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Christian population surging in Iran


Muslim Shrine in Iran. You can see an image of the Ali Khomeni, the Supreme Leader of Iran, on the left. Photo: My life, the universe and ..../Flickr/Creative Commons

Muslim Shrine in Iran. You can see an image of Iran’s Supreme Leader, Ali Khomenei, on the left. Photo: My life, the universe and …./Flickr/Creative Commons

Despite Iran’s heavy-handed crackdown, the Christian population in Iran is flourishing and growing rapidly.

The country has a population of about 78 million. The official religion is Muslim, and on paper it allows other religions including Christianity. However, it is illegal for a Muslim and even members of other religions to convert to Christianity.

Iran is an Islamic Republic and though there is an elected president, according to Iran’s constitution he is subject to the country’s “Supreme Leader” who is the highest ranking religious leader in the country — currently Ali Khomenei.

Iran is made up primarily of Shia Muslim, the smaller of the two main branches of Islam, the larger being Sunni — ISIS comes out of this latter group.

It is dangerous for a Muslim to convert to Christianity in Iran and aside from societal/family pressure can lead to imprisonment, torture and even death.

As a result, most Iranian Muslims convert secretly, keeping it hidden from their family.

One of those Muslims who converted to Christianity in Iran but didn’t keep it quiet was Pastor Saeed Abedini. He was arrested and held in an Iranian prison for several years.

But world pressure on his plight finally resulted in his release just over a month ago.

In a post on Facebook, Saeed said,”We do not know how strong our faith really is until it is tested.”

He along with other Christians were repeatedly tortured or beaten to coerce them deny their faith and revert back to Islam. Saeed many stood their ground including people he led to the Lord while in prison.

However, he also heard one Christian man repeating the “Namaz Islamic prayer” which is the conversion prayer to Islam.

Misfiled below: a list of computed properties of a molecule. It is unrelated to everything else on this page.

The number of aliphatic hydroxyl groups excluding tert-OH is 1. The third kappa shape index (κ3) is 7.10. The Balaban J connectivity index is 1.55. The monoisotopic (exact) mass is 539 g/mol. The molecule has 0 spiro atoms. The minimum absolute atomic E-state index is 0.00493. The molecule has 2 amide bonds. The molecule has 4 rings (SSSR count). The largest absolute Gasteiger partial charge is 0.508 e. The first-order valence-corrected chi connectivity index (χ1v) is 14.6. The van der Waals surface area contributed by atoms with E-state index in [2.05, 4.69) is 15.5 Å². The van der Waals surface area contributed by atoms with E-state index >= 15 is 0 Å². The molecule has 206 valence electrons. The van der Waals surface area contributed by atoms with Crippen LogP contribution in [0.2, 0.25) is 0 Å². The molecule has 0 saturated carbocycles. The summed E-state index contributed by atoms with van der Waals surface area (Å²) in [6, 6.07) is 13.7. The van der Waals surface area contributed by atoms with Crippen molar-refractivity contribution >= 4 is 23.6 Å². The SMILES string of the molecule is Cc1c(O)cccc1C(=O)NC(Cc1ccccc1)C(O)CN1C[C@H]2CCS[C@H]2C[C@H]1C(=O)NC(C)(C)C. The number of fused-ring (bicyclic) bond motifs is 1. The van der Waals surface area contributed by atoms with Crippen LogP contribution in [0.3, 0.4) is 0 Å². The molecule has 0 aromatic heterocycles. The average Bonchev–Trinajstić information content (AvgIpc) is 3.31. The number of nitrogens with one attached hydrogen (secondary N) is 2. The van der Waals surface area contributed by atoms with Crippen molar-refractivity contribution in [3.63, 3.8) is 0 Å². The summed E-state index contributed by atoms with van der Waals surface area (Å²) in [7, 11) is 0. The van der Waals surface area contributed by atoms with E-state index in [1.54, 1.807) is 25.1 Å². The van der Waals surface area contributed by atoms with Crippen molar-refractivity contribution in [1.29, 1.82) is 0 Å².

BosNewsLife reported that the Iranian government has charged four men — Pastor Amin Khaki, Daniel (Hossein) Barounzadeh, Mohammad Bahrami and Rahman Bahmani — with apostasy and evangelizing, serious charges that could result in long prison sentences or even death.

The Iranian secret police arrested the four in 2014 while on a picnic. They were initially convicted and are now appealing their conviction. During the trial the four men repeatedly testified why they converted to Christ.

According to legal documents, Rahman Bahmani told the court:

“I was converted four years ago and attended church services in Karaj, Shoush, Ahvaz and Turkey. I changed a lot. I wasn’t a good man before, and when my wife saw the changes in me, she also converted to Christianity. When people ask me how my life has changed, I tell them that Jesus healed me.”

Hossein Barounzadeh testified to the court:

“I was born in a Muslim family and believed in Islam as I practiced it and converted to Christianity in 2005. I did it for my own salvation… I don’t believe that Christ is merely a prophet, He is my Savior….’”

It is difficult to nail down how many Christians there are in Iran. In 2006, the Iranian government stated there were 109,000 Christians in the country. However, since it is illegal for a Muslim to convert to Christianity those type of converts are not included in official numbers.

Unofficially, Open Doors USA says at a least there are 450,000 Christians in Iran while others put the number higher perhaps even a million.

Most of the Christians are found in the underground church. From time to time photos emerge of secret mass baptisms taking place that can number in the dozens.

Iranians dressed in white waiting to be baptized. Photo: Elam Ministries

Iranians dressed in white waiting to be baptized. Photo: Elam Ministries

In order to stay out of sight of Islam, the underground churches follows three basic principles when holding meetings:

  1. Groups are limited in size to four or five people;
  2. They regularly change their meeting places; and
  3. When they do meet, they worship quietly to avoid drawing attention.

Christian Post recently did an article on Pars Theological Center based in England. One of the goals of this group is to raise up and train the next generation of Church leaders in Iran. They are in the process of training about 200 Iranians — 140 of them are still living in Iran who Pars trains via the internet and video.

Sources:

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